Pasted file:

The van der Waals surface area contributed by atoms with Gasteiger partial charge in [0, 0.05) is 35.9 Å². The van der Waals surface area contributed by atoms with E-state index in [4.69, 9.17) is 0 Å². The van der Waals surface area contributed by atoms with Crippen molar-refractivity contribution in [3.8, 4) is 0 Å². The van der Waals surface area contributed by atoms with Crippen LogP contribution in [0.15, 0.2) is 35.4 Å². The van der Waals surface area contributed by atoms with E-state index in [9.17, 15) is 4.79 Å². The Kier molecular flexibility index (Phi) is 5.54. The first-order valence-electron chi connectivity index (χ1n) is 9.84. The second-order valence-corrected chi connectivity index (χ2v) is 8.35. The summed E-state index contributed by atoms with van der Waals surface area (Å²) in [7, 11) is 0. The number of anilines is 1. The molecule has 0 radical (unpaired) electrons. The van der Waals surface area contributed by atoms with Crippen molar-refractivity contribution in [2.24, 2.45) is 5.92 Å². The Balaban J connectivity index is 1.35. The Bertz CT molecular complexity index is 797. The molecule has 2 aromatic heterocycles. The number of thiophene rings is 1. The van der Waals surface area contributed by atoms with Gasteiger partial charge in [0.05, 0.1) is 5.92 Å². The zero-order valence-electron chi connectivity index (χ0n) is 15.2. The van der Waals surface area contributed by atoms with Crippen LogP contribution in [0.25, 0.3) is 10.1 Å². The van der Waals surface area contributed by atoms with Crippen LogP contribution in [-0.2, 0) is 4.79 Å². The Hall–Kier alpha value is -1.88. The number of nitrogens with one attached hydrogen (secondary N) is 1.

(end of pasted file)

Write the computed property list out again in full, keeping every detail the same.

The van der Waals surface area contributed by atoms with Gasteiger partial charge in [0, 0.05) is 35.9 Å². The van der Waals surface area contributed by atoms with E-state index in [4.69, 9.17) is 0 Å². The van der Waals surface area contributed by atoms with Crippen molar-refractivity contribution in [3.8, 4) is 0 Å². The van der Waals surface area contributed by atoms with Crippen LogP contribution in [0.15, 0.2) is 35.4 Å². The van der Waals surface area contributed by atoms with E-state index in [9.17, 15) is 4.79 Å². The Kier molecular flexibility index (Phi) is 5.54. The first-order valence-electron chi connectivity index (χ1n) is 9.84. The second-order valence-corrected chi connectivity index (χ2v) is 8.35. The summed E-state index contributed by atoms with van der Waals surface area (Å²) in [7, 11) is 0. The number of anilines is 1. The molecule has 0 radical (unpaired) electrons. The van der Waals surface area contributed by atoms with Crippen molar-refractivity contribution in [2.24, 2.45) is 5.92 Å². The Balaban J connectivity index is 1.35. The Bertz CT molecular complexity index is 797. The molecule has 2 aromatic heterocycles. The number of thiophene rings is 1. The van der Waals surface area contributed by atoms with Gasteiger partial charge in [0.05, 0.1) is 5.92 Å². The zero-order valence-electron chi connectivity index (χ0n) is 15.2. The van der Waals surface area contributed by atoms with Crippen LogP contribution in [0.25, 0.3) is 10.1 Å². The van der Waals surface area contributed by atoms with Crippen LogP contribution in [-0.2, 0) is 4.79 Å². The Hall–Kier alpha value is -1.88. The number of nitrogens with one attached hydrogen (secondary N) is 1.